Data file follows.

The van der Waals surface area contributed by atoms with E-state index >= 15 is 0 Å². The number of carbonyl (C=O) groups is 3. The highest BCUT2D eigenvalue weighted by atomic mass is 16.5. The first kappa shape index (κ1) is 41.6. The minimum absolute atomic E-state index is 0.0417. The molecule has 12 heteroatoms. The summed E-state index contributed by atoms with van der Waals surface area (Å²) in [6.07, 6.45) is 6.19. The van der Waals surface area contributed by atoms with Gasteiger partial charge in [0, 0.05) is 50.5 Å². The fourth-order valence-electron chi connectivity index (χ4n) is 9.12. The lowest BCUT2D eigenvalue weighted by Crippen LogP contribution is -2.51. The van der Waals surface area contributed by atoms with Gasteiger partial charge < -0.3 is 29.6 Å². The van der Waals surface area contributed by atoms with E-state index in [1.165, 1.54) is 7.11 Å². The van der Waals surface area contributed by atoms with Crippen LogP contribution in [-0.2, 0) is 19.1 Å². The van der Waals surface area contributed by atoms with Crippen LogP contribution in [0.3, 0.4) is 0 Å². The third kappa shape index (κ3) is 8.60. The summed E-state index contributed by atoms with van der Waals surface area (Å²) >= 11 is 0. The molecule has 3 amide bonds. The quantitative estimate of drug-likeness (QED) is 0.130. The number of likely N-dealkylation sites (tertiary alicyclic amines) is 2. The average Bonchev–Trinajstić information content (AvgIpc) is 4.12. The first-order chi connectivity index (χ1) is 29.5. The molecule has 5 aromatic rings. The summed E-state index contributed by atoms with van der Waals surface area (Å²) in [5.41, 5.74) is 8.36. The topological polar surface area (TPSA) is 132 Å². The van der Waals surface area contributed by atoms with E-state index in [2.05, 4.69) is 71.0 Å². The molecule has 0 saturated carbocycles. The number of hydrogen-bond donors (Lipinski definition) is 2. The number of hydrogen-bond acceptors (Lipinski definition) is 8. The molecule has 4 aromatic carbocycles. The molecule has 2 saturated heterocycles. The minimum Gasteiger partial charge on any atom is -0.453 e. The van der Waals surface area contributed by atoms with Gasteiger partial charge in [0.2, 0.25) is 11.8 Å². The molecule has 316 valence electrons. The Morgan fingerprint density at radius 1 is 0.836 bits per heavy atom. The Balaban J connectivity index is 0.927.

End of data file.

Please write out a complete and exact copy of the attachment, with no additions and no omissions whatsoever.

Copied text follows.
The van der Waals surface area contributed by atoms with E-state index >= 15 is 0 Å². The number of carbonyl (C=O) groups is 3. The highest BCUT2D eigenvalue weighted by atomic mass is 16.5. The first kappa shape index (κ1) is 41.6. The minimum absolute atomic E-state index is 0.0417. The molecule has 12 heteroatoms. The summed E-state index contributed by atoms with van der Waals surface area (Å²) in [6.07, 6.45) is 6.19. The van der Waals surface area contributed by atoms with Gasteiger partial charge in [0, 0.05) is 50.5 Å². The fourth-order valence-electron chi connectivity index (χ4n) is 9.12. The lowest BCUT2D eigenvalue weighted by Crippen LogP contribution is -2.51. The van der Waals surface area contributed by atoms with Gasteiger partial charge < -0.3 is 29.6 Å². The van der Waals surface area contributed by atoms with E-state index in [1.165, 1.54) is 7.11 Å². The van der Waals surface area contributed by atoms with Crippen LogP contribution in [-0.2, 0) is 19.1 Å². The van der Waals surface area contributed by atoms with Crippen LogP contribution in [0.3, 0.4) is 0 Å². The third kappa shape index (κ3) is 8.60. The summed E-state index contributed by atoms with van der Waals surface area (Å²) >= 11 is 0. The molecule has 3 amide bonds. The quantitative estimate of drug-likeness (QED) is 0.130. The number of likely N-dealkylation sites (tertiary alicyclic amines) is 2. The average Bonchev–Trinajstić information content (AvgIpc) is 4.12. The first-order chi connectivity index (χ1) is 29.5. The molecule has 5 aromatic rings. The summed E-state index contributed by atoms with van der Waals surface area (Å²) in [5.41, 5.74) is 8.36. The topological polar surface area (TPSA) is 132 Å². The van der Waals surface area contributed by atoms with E-state index in [2.05, 4.69) is 71.0 Å². The molecule has 0 saturated carbocycles. The number of hydrogen-bond donors (Lipinski definition) is 2. The number of hydrogen-bond acceptors (Lipinski definition) is 8. The molecule has 4 aromatic carbocycles. The molecule has 2 saturated heterocycles. The minimum Gasteiger partial charge on any atom is -0.453 e. The van der Waals surface area contributed by atoms with Gasteiger partial charge in [0.2, 0.25) is 11.8 Å². The molecule has 316 valence electrons. The Morgan fingerprint density at radius 1 is 0.836 bits per heavy atom. The Balaban J connectivity index is 0.927.